Published on April 16th, 2012 | by Zachary Shahan0
University of Minnesota Energy Storage Invention Licensed to SustainX
April 16th, 2012 by Zachary Shahan
Here’s the bulk of a recent University of Minnesota story I was notified of via email at the end of last week — looks like an important new energy storage technology:
A University of Minnesota invention could help make storage of solar and wind energy more efficient and economical. The invention was licensed to SustainX, a leading global developer of grid-scale energy storage solutions that use patented isothermal compressed air methods to store large amounts of energy cleanly and economically….
SustainX is developing isothermal (or near-constant temperature) compressed air energy storage (CAES) systems that provide bulk energy storage capacity while reducing carbon emissions and increasing the reliability of the electric grid. The conventional method of compressed air energy storage depends on the use of underground caverns, which greatly limits their available locations and practical use. The SustainX solution uses pipe-type air storage, which makes it possible to store energy virtually anywhere.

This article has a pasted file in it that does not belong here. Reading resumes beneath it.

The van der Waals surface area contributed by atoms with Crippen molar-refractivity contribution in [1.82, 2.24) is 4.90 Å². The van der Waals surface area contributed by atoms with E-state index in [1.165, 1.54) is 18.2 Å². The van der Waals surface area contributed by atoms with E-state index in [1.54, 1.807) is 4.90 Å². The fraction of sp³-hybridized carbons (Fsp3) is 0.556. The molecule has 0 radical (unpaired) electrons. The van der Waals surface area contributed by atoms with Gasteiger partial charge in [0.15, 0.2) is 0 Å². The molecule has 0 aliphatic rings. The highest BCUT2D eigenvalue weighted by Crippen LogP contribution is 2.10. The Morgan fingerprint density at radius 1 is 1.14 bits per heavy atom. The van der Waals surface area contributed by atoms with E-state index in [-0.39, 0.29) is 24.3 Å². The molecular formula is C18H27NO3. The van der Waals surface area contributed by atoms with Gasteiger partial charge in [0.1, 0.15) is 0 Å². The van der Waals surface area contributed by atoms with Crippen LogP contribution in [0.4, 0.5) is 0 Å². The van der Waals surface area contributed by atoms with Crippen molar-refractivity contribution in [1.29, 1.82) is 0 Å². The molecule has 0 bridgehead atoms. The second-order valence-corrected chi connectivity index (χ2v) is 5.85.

“This licensing agreement with the University of Minnesota expands SustainX’s growing IP portfolio and provides our company with another possible method of implementing our unique isothermal CAES technology,” said Dax Kepshire, SustainX vice president and general manager.
The SustainX energy storage solution could also reduce the need for gas-powered peaker plants that operate during hours of peak energy usage.
The technology was licensed to SustainX by the university’s Office for Technology Commercialization. The research was funded by the National Science Foundation.
Looks like SustainX is a company we should keep our eyes on.
Don’t own or lease an electric car but want to? Complete our EV owner wannabe survey!
Keep up to date with all the hottest cleantech news by subscribing to our (free) cleantech newsletter, or keep an eye on sector-specific news by getting our (also free) solar energy newsletter, electric vehicle newsletter, or wind energy newsletter.